(An excerpt from The Boy Who Closed the Sky: A Novel of Elijah the Prophet. Elijah visits the future Biblical Tamar Park.)
A cut-in-crystal Milky Way rose against the ultra dark of the desert night.
“The sun goes down, and the sky is ours.”
In the morning, Elijah followed the path to a huge jujube tree. Shade. Not the deep velvet coolness of an Absalom oak, but thicker than the light gray pattern that fell from a broom tree. A generous spring gurgled. The first water he had seen coming out of the ground since Ein Gedi. He drank then refilled his water skins.
Beyond the jujube stood a fortress with soldiers marching three abreast on the walls.
Elijah climbed the slight rise and peeked inside.
Sandstone blocks as long as his arm and half as high formed a long entryway wide enough for fully loaded donkeys to pass each other without their baggage touching. In a deep, wide recess, spears leaned against the wall. A soldier glanced up then rolled a pair of dice.
Elijah shivered. He’d seen enough.
“The lentils inside are tasty, and they roast the chicken on acacia wood. But the mutton’s dry.” The voice came from a camel puller lounging next to the enormous blocks.
“Thank you, sir.” Elijah twitched his lips in a half smile. “I’ll be moving on.”
“First time down Scorpion’s Pass?” The camel puller stood.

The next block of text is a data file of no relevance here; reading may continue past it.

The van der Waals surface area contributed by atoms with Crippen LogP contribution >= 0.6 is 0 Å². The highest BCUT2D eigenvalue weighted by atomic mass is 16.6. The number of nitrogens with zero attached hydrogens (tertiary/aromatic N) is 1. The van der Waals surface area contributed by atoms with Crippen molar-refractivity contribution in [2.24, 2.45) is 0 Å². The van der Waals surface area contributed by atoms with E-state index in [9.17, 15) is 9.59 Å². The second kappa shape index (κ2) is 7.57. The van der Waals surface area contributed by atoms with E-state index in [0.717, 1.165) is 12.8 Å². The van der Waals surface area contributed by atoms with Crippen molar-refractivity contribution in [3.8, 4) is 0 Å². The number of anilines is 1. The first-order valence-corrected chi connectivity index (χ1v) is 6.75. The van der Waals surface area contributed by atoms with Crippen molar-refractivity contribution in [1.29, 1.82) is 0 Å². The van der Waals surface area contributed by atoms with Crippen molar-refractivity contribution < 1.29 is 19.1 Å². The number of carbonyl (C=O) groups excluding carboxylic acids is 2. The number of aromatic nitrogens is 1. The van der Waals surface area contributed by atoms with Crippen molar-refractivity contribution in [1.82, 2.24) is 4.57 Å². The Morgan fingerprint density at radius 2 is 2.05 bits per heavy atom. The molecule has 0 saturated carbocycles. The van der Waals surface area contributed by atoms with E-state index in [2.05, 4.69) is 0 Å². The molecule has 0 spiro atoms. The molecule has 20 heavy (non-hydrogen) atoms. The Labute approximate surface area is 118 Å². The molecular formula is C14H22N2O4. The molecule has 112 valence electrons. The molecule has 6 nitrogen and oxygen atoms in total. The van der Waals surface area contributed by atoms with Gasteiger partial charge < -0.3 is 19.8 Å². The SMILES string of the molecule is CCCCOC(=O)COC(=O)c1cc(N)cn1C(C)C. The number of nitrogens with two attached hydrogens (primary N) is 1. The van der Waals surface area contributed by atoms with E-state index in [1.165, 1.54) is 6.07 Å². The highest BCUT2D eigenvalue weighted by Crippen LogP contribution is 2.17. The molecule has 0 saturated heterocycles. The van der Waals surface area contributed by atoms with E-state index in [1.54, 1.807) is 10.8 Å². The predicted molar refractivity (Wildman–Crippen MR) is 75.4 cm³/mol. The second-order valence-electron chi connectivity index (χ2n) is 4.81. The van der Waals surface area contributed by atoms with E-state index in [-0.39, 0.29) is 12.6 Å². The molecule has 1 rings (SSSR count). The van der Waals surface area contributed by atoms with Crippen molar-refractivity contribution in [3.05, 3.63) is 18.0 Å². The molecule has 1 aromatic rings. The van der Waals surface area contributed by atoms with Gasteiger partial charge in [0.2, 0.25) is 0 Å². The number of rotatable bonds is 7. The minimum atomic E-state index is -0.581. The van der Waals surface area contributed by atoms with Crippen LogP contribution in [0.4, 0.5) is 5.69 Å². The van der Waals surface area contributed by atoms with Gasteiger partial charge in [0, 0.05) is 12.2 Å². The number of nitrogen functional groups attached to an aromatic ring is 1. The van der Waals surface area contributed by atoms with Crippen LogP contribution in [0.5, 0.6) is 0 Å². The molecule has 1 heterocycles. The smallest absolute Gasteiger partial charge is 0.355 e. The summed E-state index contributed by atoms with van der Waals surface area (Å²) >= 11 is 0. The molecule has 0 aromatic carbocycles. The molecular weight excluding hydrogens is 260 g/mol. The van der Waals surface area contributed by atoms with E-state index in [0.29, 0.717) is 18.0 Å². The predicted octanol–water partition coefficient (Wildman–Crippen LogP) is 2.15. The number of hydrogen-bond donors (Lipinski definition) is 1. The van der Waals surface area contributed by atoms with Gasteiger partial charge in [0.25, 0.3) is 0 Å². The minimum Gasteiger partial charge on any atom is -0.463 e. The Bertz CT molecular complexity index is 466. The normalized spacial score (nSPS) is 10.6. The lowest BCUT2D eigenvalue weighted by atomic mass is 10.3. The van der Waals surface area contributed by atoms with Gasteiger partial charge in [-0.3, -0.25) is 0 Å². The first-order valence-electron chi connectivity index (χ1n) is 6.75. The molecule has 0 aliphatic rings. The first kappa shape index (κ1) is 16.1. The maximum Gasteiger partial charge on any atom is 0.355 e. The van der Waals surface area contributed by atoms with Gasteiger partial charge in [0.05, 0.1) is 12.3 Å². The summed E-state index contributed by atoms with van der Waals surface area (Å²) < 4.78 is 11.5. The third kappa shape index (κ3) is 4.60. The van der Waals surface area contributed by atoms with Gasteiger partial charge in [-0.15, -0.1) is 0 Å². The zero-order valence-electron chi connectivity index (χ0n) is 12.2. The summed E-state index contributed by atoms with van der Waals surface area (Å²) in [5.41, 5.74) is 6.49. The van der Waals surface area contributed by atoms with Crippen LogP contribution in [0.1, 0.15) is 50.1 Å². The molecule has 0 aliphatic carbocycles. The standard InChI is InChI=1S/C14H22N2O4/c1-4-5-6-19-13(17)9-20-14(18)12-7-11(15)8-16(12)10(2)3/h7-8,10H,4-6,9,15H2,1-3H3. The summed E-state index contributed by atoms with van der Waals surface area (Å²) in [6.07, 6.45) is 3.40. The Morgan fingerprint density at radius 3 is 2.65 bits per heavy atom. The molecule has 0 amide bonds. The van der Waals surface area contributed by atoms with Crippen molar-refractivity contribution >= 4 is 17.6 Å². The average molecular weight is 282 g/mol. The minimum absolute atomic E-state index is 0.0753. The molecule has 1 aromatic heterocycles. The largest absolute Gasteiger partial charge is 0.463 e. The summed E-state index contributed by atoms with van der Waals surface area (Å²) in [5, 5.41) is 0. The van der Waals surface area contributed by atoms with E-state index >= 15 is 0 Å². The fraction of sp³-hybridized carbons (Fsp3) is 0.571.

Elijah nodded. “Wouldn’t want to make those turns at night.”
Jabbing a finger at Elijah’s chest, the man cocked his head with a swagger. “Gilead. King’s Highway. Can’t hide that high country accent. Been through there a dozen times.”
“My home.” With his wine-seller grin on full, Elijah jerked a thumb toward the fort. “What do they call this place?”
The puller stepped back and squinted at him. “Never thought I’d meet a child of Gilead who didn’t know Oboth.”
“No worries, son.” The puller tipped his head toward the jujube tree. “See, after your twelve tribes escaped from Egypt, Moses camped them here ’cause o’ the water.
“The fort came later. You saw those four chambers. When the commander packs troops in there, you’ve got spears aimed at your throat from four directions.” He gave a crisp nod. “Designed by King Solomon they say.”
from The Boy Who Closed the Sky, Chapter 41. Oboth